Phone Slam Scam? Be On the Lookout For This Phone Hack

No, it has nothing to do with slamming down a phone receiver. Hackers–always looking for the latest way to scam the public–have created phone slamming as a recent hacking tactic. The FCC (Federal Communications Commission) recently warned consumers about phone slamming on its website. Phone slamming involves fraudulent actions against landline phone user accounts; clear and simple. Phone slamming switches your phone service carrier without your knowledge or permission. Service providers other than the one you signed up for can pirate your account. They know how to hack your service and switch it to theirs. Without knowing it, consumers have a new carrier whose focus isn’t always on great phone service.

The FCC website consumer alert defines slamming as “the illegal practice of switching a consumer’s traditional wireline telephone company for local, local toll, or long distance service without permission.” This practice also includes something called “cramming” according to the FCC is “the placement of unauthorized charges on a consumer’s phone bill.” Many unsuspecting consumers find their phone service accounts both slammed and crammed. Fortunately, the FCC suggests ways to protect against being slammed, and what to do if you have been slammed.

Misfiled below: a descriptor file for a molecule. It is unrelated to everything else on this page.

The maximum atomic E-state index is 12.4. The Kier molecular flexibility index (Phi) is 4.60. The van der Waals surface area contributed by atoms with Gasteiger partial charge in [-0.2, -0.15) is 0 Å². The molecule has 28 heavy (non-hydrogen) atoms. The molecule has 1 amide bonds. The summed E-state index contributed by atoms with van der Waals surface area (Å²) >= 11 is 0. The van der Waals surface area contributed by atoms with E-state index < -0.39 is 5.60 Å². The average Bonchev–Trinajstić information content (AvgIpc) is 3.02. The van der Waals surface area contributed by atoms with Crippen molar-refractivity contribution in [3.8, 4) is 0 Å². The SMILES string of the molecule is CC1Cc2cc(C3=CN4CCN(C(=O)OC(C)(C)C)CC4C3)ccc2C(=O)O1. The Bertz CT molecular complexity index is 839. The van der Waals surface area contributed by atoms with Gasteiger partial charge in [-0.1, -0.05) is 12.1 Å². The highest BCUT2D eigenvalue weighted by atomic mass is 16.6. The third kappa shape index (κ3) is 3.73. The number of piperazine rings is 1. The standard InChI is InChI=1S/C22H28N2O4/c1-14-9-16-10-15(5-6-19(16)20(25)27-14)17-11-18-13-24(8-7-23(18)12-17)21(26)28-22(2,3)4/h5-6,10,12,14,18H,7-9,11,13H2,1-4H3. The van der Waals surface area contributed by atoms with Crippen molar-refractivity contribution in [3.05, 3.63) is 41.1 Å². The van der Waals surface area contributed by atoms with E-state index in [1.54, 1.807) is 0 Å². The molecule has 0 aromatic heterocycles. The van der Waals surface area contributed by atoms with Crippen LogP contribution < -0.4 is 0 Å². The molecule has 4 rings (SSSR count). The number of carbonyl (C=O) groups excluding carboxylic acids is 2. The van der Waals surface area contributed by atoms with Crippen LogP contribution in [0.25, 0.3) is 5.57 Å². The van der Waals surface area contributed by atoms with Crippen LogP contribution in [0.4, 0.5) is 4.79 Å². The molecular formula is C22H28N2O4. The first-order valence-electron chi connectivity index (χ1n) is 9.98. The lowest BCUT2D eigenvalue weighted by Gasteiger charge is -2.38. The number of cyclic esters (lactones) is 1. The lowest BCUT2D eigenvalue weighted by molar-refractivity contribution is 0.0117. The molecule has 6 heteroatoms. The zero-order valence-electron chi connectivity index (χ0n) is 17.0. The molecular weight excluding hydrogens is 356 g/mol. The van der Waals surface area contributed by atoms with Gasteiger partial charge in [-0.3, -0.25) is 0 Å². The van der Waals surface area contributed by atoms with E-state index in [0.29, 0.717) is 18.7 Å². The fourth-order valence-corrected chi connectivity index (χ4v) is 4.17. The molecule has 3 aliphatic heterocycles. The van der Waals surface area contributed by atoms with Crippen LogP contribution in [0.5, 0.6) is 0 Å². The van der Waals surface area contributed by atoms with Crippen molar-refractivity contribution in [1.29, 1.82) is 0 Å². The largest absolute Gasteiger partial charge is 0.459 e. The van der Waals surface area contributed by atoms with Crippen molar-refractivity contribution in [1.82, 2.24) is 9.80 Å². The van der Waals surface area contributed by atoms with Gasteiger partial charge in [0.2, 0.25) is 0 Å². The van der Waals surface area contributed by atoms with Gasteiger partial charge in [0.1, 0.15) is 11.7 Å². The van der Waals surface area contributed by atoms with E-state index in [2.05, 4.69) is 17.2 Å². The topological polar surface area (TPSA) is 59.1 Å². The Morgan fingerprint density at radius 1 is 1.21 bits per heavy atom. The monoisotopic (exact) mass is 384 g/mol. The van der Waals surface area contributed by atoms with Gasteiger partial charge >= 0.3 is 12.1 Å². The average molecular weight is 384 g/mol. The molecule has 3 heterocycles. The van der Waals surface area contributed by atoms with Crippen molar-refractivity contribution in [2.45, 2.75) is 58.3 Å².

Stop a Slam

– Always check your phone bill immediately upon receipt. Any change in carrier should be followed up with a call to the number they provide to ask for an explanation of the change.

– Be aware of how a carrier can change your phone service legally. FCC rules always require your consent before any company can make a change.

– Consider placing a “freeze” on your phone account that will keep others from making any changes without your consent.

After a Slam

– Call the slamming company and demand they fix the problem. FCC rules state you are not responsible for any charges on your slammed account during the first 30 days.

– Call your original authorized carrier and tell them about the slam.

– Demand to be returned to their service with the exact plan you had before the slam.

– Tell your authorized carrier you will not pay any fees or charges resulting from the slamming company, including switching fees.

Stickley on Security
Published March 28, 2019